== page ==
Google has been running a campaign called Gone Google where businesses, schools and organisations switch over to Google Apps, a free, web-based platform for communication and collaboration. The Arché Research Centre in St Andrews has started its move over to Google this semester, introducing Google Groups for different projects, Google Docs for minuting and research collaboration, and a shared Google Calendar for the centre's activity.
How does it make a difference?
(1) Google Calendar: Arché now has a new schedule online. The schedule is based on Google Calendar, and is synchronised with our own calendars. If I update the Arché calendar stream in my private Google Calendar (on my phone or my computer), the public Arché calendar is automatically updated and everyone subscribing to the Calendar stream has their private calendars updated as well. This makes for a more efficient and accurate schedule. You can subscribe to both Google Calendar and iCal at the bottom of our Calendar page. If you don't need to see the Arché Calendar stream on a daily basis, you can deactivate it while seeing your other events. Note also that there are two different streams, one for weekly seminars, and one for events (e.g., workshops).
(2) Google Docs: Instead of the endless email exchanges with series of updated attachements, collaborative work - either research or admin - can be done in a shared document in Google Docs. It's perfect for writing seminar minutes of Arché's research projects, but also for writing papers together (at the same time) and commenting on papers. It's even got a LaTeX editor that can do a bit of basic logic, fractions, etc. (A more robust LaTeX options might be on its way as well.) Andrew Cullison writes on length about Google Docs for teaching purposes here. You can also share folders, using them for example as repositories for papers that a reading group is working through.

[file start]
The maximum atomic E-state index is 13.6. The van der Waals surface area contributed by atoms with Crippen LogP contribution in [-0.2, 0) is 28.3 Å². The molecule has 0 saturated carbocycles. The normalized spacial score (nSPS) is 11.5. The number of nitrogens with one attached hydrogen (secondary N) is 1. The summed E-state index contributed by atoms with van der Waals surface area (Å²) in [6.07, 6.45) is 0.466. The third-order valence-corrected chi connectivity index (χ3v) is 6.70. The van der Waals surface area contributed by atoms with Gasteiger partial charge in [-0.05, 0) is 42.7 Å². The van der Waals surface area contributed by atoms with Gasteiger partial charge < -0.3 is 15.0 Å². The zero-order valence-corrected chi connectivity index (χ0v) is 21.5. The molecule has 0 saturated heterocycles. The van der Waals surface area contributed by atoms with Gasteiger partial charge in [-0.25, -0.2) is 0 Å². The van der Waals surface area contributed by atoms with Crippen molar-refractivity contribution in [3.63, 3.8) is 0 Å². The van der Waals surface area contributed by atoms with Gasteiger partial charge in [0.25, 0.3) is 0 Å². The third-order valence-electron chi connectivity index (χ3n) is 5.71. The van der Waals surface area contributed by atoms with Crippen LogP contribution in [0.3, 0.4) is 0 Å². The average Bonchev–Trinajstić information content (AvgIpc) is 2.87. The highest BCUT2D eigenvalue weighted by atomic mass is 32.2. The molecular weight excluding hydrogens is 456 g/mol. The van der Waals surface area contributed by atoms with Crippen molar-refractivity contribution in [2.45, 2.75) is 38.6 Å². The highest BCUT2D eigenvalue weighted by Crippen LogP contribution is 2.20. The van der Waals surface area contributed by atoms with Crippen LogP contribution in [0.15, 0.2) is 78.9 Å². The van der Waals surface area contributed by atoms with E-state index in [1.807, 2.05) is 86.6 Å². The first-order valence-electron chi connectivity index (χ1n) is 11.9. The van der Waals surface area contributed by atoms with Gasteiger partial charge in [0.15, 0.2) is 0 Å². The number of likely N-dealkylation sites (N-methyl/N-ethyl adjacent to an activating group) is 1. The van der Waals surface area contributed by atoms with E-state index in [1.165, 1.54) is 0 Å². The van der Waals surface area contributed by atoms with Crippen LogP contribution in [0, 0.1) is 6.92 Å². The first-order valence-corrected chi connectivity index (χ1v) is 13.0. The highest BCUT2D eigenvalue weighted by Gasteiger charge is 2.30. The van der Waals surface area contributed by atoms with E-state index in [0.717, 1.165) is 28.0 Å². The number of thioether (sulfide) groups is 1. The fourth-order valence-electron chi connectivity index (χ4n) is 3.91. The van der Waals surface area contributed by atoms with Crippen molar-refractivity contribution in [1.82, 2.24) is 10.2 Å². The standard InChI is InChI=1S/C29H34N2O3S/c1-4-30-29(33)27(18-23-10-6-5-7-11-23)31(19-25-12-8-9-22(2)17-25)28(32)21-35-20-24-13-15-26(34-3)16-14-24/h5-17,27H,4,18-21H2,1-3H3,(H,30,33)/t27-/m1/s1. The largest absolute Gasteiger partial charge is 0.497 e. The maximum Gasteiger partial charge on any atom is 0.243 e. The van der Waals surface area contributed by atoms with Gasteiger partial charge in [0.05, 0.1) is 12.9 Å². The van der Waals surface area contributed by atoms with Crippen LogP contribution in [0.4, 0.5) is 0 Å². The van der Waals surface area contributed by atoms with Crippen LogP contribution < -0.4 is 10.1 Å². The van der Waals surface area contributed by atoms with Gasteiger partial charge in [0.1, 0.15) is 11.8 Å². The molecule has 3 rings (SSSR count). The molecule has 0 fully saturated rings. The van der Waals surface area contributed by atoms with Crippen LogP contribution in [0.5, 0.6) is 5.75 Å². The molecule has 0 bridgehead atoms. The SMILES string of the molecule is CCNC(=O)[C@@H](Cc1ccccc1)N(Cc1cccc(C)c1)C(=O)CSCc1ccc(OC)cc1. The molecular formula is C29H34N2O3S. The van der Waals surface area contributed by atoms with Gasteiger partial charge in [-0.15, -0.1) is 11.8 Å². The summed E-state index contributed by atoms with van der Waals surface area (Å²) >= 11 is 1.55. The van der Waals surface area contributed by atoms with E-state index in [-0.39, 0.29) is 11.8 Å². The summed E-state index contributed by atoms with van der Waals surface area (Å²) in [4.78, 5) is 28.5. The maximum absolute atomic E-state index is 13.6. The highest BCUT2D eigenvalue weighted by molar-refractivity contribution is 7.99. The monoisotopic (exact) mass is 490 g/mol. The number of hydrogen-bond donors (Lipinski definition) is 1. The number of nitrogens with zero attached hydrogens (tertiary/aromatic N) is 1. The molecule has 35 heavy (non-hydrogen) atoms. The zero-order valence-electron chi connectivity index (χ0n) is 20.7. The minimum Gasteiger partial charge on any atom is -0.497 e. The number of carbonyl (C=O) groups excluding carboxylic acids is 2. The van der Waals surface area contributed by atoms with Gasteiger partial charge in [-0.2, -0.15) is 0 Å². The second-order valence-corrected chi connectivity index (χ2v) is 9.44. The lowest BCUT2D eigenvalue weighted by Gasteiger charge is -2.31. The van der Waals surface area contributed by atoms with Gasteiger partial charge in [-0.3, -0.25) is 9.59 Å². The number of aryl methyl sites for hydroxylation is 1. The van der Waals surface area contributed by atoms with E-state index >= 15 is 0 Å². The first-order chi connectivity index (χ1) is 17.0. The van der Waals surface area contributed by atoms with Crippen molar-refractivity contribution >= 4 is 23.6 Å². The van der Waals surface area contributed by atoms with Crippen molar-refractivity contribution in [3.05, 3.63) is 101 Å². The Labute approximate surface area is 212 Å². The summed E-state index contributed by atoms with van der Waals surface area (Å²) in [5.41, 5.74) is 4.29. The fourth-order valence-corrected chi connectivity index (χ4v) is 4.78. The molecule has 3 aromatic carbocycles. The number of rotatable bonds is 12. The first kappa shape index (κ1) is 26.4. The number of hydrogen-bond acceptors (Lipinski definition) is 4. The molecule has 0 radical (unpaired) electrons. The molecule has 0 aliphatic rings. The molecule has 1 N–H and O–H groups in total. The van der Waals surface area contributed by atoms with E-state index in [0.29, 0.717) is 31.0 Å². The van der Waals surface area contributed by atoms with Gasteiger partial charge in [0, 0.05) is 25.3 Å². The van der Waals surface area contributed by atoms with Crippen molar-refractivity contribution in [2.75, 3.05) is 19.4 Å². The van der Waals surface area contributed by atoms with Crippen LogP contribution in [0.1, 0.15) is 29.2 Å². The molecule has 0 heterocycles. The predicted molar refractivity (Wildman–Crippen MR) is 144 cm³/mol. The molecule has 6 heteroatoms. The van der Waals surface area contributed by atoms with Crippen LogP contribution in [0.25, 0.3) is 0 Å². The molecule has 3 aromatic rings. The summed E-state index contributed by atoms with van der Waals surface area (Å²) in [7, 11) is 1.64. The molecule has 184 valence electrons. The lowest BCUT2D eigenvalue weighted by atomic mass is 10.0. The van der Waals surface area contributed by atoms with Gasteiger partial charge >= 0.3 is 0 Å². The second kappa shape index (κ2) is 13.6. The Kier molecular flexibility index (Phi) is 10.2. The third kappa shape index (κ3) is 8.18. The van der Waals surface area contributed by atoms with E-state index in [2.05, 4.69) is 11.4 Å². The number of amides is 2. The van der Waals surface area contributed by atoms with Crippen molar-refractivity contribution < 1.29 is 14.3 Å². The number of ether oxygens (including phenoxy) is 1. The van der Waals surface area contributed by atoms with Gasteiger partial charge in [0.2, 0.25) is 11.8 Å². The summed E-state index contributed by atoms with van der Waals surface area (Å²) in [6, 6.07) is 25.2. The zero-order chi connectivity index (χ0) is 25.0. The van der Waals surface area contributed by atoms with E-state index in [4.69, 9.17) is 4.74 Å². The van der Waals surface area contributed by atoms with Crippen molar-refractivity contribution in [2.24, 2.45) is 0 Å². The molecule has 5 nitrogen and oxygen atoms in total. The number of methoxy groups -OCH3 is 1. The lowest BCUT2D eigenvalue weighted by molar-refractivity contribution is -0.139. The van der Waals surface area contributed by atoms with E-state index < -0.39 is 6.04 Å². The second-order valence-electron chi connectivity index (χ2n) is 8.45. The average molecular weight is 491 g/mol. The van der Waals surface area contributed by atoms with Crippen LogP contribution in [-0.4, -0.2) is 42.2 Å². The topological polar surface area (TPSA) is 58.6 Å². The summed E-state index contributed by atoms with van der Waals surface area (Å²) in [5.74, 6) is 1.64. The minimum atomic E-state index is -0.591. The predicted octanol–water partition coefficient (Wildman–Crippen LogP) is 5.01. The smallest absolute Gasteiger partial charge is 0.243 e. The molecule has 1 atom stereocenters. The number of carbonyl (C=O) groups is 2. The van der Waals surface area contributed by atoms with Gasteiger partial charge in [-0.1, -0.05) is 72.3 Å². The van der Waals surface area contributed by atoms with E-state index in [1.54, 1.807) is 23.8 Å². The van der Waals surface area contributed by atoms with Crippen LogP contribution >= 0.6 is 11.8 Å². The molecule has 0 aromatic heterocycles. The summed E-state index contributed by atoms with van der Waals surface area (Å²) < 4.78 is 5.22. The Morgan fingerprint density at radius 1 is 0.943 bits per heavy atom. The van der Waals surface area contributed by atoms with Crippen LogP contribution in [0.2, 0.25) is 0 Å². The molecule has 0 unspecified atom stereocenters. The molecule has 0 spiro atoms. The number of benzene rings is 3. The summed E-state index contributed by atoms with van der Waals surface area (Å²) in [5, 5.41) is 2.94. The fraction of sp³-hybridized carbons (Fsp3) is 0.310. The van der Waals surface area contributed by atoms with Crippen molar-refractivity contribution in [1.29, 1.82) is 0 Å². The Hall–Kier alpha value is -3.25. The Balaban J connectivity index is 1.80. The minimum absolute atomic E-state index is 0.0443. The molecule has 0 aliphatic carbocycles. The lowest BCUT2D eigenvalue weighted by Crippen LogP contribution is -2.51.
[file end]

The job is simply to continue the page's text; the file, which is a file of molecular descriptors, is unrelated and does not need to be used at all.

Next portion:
(3) Google Groups: Maybe this isn't universal, but we've had a hard time maintaining email lists on the university servers. Google Groups gives you an easy way to start and manage email lists without going through university bureaucracy. A typical problem with email lists is that one wants to include people without keeping names and addresses that are no longer valid or relevant. With Google Groups the admin is easy and can be shared between the researchers leading the project, seminar or reading group. You can also share documents through the Groups.
Hopefully, this is just the start. Soon we'll use Google Wave for collaborative research, integrating the above features in one interface.